Just as Tribune Publishing was about to seal a deal to buy Freedom Communications—the newspaper-holding company that owns the Orange County Register, among other Southern California publications—the Justice Department decided to parachute into the fray. In a statement released on Thursday, the federal regulator said it would block the acquisition because of antitrust concerns.
According to the DOJ, the Tribune acquisition would "give it a monopoly over newspaper sales in each county and allow it to increase subscription prices, raise advertising rates and invest less to maintain the quality of its newspapers." This would be bad for newspaper readers and advertisers in the Orange County area, the statement says.
If this acquisition is allowed to proceed, newspaper competition will be eliminated and readers and advertisers in Orange and Riverside Counties will suffer. Newspapers continue to play an important role in the dissemination of news and information to readers and remain an important vehicle for advertisers. The Antitrust Division is committed to ensuring that competition in this important industry is protected.
It would probably be fair to say that the response to this statement from many people—both inside and outside the media industry—was incredulity. The Justice Department's concern for the health of the newspaper business seems touching, but also about a decade too late to be of any real use to the industry it is trying to save. It's a little like the fire department rushing to the scene of a fire after everything but a few sticks and timbers have been turned into ash.
A Tribune Publishing spokeswoman responded by saying that regulators "are living in a time capsule, with a framework that predates the arrival of iPhones, Google, Facebook, and modern media outlets that are killing the traditional newspaper industry. It wasn't competition from the L.A. Times that forced the Register into bankruptcy. It was the Internet and related technology."
There's one fundamental question the DOJ needs to answer before its claim about antitrust can seem rational: Namely, does it make any sense to consider the newspaper industry as a discrete market for the purposes of antitrust law? Or are newspapers just part of a much larger market for information that includes television and radio and the Internet?
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If it's the former, then the government's concern about the Tribune deal might hold at least a little water. According to the Justice Department's statement, the Los Angeles Times (which is owned by Tribune) and the Orange County Register together account for 98% of newspaper sales in Orange County, and the L.A. Times and Freedom’s newspapers together account for 81% percent of English-language newspaper sales in Riverside County.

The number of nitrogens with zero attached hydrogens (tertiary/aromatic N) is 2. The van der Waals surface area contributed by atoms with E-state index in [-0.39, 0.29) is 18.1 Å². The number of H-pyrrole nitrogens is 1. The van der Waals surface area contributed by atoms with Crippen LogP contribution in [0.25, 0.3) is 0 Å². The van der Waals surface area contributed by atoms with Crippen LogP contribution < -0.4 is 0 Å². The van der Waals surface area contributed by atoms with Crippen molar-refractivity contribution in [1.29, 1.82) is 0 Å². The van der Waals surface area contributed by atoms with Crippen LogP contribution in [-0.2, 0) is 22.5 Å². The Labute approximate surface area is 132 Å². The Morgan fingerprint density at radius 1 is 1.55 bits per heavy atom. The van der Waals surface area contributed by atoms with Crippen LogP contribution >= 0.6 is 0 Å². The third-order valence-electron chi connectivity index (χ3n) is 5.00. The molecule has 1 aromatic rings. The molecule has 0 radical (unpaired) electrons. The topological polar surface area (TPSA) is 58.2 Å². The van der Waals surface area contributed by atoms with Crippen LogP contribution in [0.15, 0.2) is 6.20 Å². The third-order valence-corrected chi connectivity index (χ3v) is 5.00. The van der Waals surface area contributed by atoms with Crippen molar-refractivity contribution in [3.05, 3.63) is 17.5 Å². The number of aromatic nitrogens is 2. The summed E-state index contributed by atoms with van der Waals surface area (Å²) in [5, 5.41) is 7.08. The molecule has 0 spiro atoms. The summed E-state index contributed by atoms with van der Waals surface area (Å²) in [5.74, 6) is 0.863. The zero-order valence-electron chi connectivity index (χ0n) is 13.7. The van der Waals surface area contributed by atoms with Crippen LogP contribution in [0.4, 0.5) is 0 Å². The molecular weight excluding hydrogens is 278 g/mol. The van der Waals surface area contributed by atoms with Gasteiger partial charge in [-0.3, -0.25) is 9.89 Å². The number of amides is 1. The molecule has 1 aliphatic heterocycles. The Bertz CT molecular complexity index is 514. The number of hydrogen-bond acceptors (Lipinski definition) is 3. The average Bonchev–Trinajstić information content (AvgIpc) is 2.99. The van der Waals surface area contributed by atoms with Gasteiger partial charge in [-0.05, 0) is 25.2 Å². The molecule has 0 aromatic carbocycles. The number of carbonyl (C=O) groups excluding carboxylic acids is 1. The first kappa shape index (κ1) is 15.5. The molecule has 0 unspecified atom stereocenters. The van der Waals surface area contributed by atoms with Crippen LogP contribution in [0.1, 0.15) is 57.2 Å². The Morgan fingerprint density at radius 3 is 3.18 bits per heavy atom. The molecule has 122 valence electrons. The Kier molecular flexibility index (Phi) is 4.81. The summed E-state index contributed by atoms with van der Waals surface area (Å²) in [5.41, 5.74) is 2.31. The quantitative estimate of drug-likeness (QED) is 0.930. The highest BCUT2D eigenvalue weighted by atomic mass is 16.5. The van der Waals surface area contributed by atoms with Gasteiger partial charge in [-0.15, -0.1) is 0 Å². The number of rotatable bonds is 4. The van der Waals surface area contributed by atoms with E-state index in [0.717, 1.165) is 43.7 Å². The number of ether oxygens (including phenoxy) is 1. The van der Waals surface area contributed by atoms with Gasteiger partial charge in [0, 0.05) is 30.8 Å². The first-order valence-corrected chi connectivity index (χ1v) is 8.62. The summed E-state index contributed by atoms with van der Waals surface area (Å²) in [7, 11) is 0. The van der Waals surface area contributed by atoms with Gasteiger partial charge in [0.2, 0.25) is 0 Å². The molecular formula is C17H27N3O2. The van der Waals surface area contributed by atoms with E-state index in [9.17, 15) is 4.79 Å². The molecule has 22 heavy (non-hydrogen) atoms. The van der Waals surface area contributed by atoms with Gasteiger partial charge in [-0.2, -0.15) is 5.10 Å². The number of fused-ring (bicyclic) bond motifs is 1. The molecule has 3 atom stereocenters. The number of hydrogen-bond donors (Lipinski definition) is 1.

That said, however, it's not clear that it makes any sense to consider newspapers as a discrete market any more. As USC journalism professor Gabriel Kahn told the OC Register, that newspapers "no longer have any kind of monopoly on information in their markets."
Loyola Law professor Daniel Lazaroff told the L.A. Times that the Tribune wouldn't be able to dictate rates for advertisers even if it bought Freedom, given the range of online options. "If they raise advertising rates significantly they would lose even more advertising," he said. "It's like saying Italian suits are a separate market from all suits."
The reason why Freedom is in bankruptcy protection for the second time—this time after a failed turnaround by Boston investor Aaron Kushner—and the reason Tribune (which has also been through a bankruptcy restructuring) is looking to consolidate its assets is that the newspaper business has been decimated by the departure of both readers and advertisers. How is preventing a merger going to help either of those situations? The short answer is that it isn't.
San Diego attorney Bill Markham, an antitrust expert, told the OC Register that the Justice Department's proposed blocking of the deal is "an unfortunate use of the scarce resources of the DOJ. There are better antitrust fish to fry than newspapers that are grasping to stay alive."
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Even if Tribune is blocked from buying Freedom, the next most likely acquirer—Digital First Media, the owner of such newspapers as the Denver Post—isn't in any better position to maintain competition than Tribune is. Digital First is owned by hedge funds whose primary interest is in a return on their capital, and that means cutting costs as quickly as possible.
The DOJ is concerned about the impact that consolidation might have on advertising rates, but the idea that even a much larger Tribune Publishing could somehow dictate dramatically higher rates seems almost ludicrous at a time when the overall trend for newspaper advertising is somewhere between a cliff dive and a free fall from space. Could Tribune Publishing convince some local advertisers to agree to higher rates? Maybe in the short term—but certainly not in the long term.
The newspaper business is a fundamentally broken industry, especially at the mid-sized market level where Tribune and Freedom exist. Their biggest enemy isn't large competitors with a monopoly controlling prices—their biggest enemy is time, and the impending death of most of their remaining loyal print readers. That's not something the Justice Department can do anything about, no matter who it decides should be the winner of the bidding for Freedom Communications.